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GE’s Catalyst close to certification as first all-new turboprop engine design in more than 50 years

Soumis
 
GE Aviation unit Avio Aero said it has continued to progress toward certifying its new Catalyst turboprop engine, they said it has completed 50 percent of certification testing which involves more than 3,000 hours of combined operations... (www.aviationweekly.org) Plus d'info...

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Greg77FA
Greg77FA 6
Impressive.
dtgriscom
Daniel Griscom 4
> The Catalyst ... has achieved 41,000 feet in an altitude chamber.

Wow. That's about 1/5 sea level air pressure. I can't imagine a system able to maintain that while handling the turbine's output gasses.
BillOverdue
Bill Overdue 3
Truly something to look forward to in aviation.
bchandl13
Brian Chandler -6
Interesting. Although it's kind of disappointing to see OEMs continuing to dump millions and billions into fossil fuel R&D and not electric or other green R&D.
ElliotCannon
Elliot Cannon 4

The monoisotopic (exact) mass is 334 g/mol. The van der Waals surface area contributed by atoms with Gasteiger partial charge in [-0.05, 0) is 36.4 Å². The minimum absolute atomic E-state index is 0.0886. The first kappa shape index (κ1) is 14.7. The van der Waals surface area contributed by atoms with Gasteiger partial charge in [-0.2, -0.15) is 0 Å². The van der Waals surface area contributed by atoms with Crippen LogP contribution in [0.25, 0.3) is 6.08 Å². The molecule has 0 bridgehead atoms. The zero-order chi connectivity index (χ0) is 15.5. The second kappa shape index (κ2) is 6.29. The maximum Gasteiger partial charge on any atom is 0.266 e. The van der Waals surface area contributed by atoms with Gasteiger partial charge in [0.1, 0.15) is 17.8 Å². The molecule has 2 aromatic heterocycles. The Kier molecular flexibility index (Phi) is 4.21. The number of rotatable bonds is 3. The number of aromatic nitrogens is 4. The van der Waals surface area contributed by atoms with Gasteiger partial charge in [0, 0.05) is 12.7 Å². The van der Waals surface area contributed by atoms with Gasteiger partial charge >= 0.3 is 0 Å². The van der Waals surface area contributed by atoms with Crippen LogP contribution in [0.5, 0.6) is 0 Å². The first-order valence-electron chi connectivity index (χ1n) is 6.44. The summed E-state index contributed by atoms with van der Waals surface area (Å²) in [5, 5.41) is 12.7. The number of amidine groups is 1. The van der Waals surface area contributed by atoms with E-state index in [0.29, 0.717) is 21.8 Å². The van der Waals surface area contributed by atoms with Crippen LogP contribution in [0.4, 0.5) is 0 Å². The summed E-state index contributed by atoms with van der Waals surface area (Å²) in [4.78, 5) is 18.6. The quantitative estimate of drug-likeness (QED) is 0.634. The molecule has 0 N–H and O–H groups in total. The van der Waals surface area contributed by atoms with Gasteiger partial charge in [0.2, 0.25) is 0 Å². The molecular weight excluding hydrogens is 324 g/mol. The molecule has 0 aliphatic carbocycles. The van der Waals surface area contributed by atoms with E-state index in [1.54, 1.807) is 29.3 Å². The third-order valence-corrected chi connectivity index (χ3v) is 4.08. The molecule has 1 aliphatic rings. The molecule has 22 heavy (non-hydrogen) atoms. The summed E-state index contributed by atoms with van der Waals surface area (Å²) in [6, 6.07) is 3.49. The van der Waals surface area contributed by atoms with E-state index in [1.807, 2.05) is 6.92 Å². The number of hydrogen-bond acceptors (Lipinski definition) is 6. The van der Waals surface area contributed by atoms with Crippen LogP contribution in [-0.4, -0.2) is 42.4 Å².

It's a step in the right direction. Unlike the symbol next to your name.
dcmeigs
dcmeigs 7
A 20% improvement in fuel efficiency and corresponding reduction in greenhouse gasses is significantly green.
Propwash122
Peter Fuller 1
Agreed, plus this engine if so certified could likely run on non-fossil synthetic kerosene aka SAF.
BluEydDvl
Max Jones 1
From the third paragraph in the linked article:
"The engine is also suitable for applications in hybrid-electric or electric transport and can generate more than one megawatt of power."
Siromega
Anthony Fiti 1
Hopefully they were smart enough to ensure that some of the parts (and gains) could be reused for a electric prop. With all of GEs knowledge of wind turbines you think some of that would cross over to this and other similar designs.

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